The outlook for the global shipping industry is less than promising for 2012. A December 2011 report by Drewry, a leading container forecaster, says that global port throughput growth in 2012 is expected to decrease by 1.3 percentage points. The shipping industry, which has a close link with the world economy, is currently saddled with multiple pressures resulting from the global financial crisis in 2008-2009, the more recent sovereign debt crisis in Europe, and of course the slowdown of the U.S. economy. Additionally, the cyclical nature of charter rates, intense competition, long build period of vessels and withdrawal of financial support from banks and financial institutions are adding to their woes.
However, two problems that are pushing this industry to the brink are oversupply and rising fuel prices. Although the recovery of economic activity is expected to resuscitate the shipping industry in the next few months, excess capacity and high fuel prices will weaken growth prospects.
Oversupply – Weakening Growth Prospects
In 2007-2008, the availability of cheap credit led many shipping companies to place orders for large vessels, most of which were either delivered at the end of 2011 or are being delivered this year. A recent International Transport Forum report calls the rush for capacity nothing but ‘irresponsible investment’. Mr. Dagfinn Lunde, global shipping-expert and responsible for the shipping finance business at Deutsche Verkehrs Bank (DVB), said in the company’s newsletter that the high growth period led many countries to increase their ship-building capacity.
International Shipping companies have expanded their fleets enormously over the past five years. The global tanker fleet has grown by 40 percent, the dry bulk fleet by 80 percent, and the container fleet by 90 percent, and order-books still remain substantial, points out a recent Standard & Poor Ratings report titled, Top 10 Investor Questions: Oversupply and High Fuel Prices Sink Prospects for Global Shipping. Alphaliner, a consultancy firm focused on the liner shipping industry, expects fleet capacity to further rise by 8.8 percent during 2012 and 10.4 percent during 2013.
This oversupply is beginning to severely impact freight rates and bringing down the profitability of shipping companies. A report by Business Monitor International in 2012 titled, Container Shipping: Replay of 2009 Threatens as Carriers Face Twin Threats of Declining Demand and Overcapacity, states that the twin forces of overcapacity and declining demands could once again force down rates leading to further losses. The reduction in demand is attributed to declining consumption patterns due to the economic crisis. The industry had seen a similar drop in demand during the recession of 2008-09.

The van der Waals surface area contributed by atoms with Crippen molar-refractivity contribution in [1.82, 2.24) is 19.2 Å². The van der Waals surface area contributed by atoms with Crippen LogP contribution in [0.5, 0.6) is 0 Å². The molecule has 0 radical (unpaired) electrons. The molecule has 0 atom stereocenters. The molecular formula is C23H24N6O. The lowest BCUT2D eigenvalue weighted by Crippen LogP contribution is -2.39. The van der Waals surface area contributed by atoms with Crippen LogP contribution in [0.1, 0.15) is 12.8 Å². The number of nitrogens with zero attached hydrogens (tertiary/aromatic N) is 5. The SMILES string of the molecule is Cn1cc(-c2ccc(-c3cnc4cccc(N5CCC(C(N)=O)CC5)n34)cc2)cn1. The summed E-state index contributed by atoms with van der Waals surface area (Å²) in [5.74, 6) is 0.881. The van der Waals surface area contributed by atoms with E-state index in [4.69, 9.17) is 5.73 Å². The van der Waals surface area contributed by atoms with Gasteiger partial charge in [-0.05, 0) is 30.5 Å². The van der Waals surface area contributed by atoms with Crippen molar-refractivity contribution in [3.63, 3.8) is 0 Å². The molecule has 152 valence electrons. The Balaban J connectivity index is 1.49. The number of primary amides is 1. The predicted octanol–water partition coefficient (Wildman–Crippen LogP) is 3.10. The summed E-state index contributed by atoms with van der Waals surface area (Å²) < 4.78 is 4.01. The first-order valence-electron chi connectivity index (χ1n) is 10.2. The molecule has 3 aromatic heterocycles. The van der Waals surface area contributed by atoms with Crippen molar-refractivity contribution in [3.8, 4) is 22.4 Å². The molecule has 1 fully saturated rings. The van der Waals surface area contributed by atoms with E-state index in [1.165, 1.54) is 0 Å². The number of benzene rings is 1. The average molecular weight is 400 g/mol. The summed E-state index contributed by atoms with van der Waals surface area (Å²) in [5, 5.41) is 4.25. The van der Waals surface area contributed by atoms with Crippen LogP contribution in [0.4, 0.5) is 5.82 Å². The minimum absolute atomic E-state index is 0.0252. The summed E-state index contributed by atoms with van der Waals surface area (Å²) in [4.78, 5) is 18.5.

Adding Fuel to the Fire
Rising fuel prices are further compounding the situation. Bunker fuel, which represents the major part of voyage expenses of shipping operators, has touched a five-year high price of about $720 per ton, compared with an average of about $630 per ton and a five-year low of $200 per ton in 2008.
Standard and Poor’s analyst, Izabela Listowska believes that that puts pressure on shippers’ operating expenses and hence their bottom-line earnings will continue to mount, if bunker fuel prices do not stop rising.
The weak conditions prevalent in the shipping industry have had an impact on the credit quality of rated ship operators. Standard & Poor’s has taken more than 20 negative rating or outlook actions on shipping firms over the past six months. Half of the 14 shipping operators that S&P rates globally have negative outlooks or are on CreditWatch with negative implications. There could be a further downgrade, if conditions do not improve.
Unusual Strategies for Unusual Times
Economic uncertainty, over-supply, a slump in demand and drying up of funding from financial institutions are clearly pushing shipping companies to the corner. To tide over the existing crisis, shipping majors are looking at ways and means to survive the storm even if it means adopting strategies, which are unconventional and were unheard of, until recently. As immediate measures to survive, the industry is forging non-traditional alliances, resorting to ‘slow steaming’ strategies, re-aligning services, pulling out from unprofitable routes. Some of these measures may seem untenable and are bound to send customer sentiments on a downward spiral.
Rivals Forging Alliances to Stay Afloat:
In 2011, the world’s second- and third-biggest carriers, MSC and CMA CGM, forged a strategic alliance to overcome the crisis with a joint strategy and plan. A recent Financial Times report pointed out that CMA CGM exemplified the depth of the shipping industry’s crisis by admitting during the announcement of the alliance, that it had made a $223 Million net loss on $3.86 Billion revenue for the third quarter of 2011.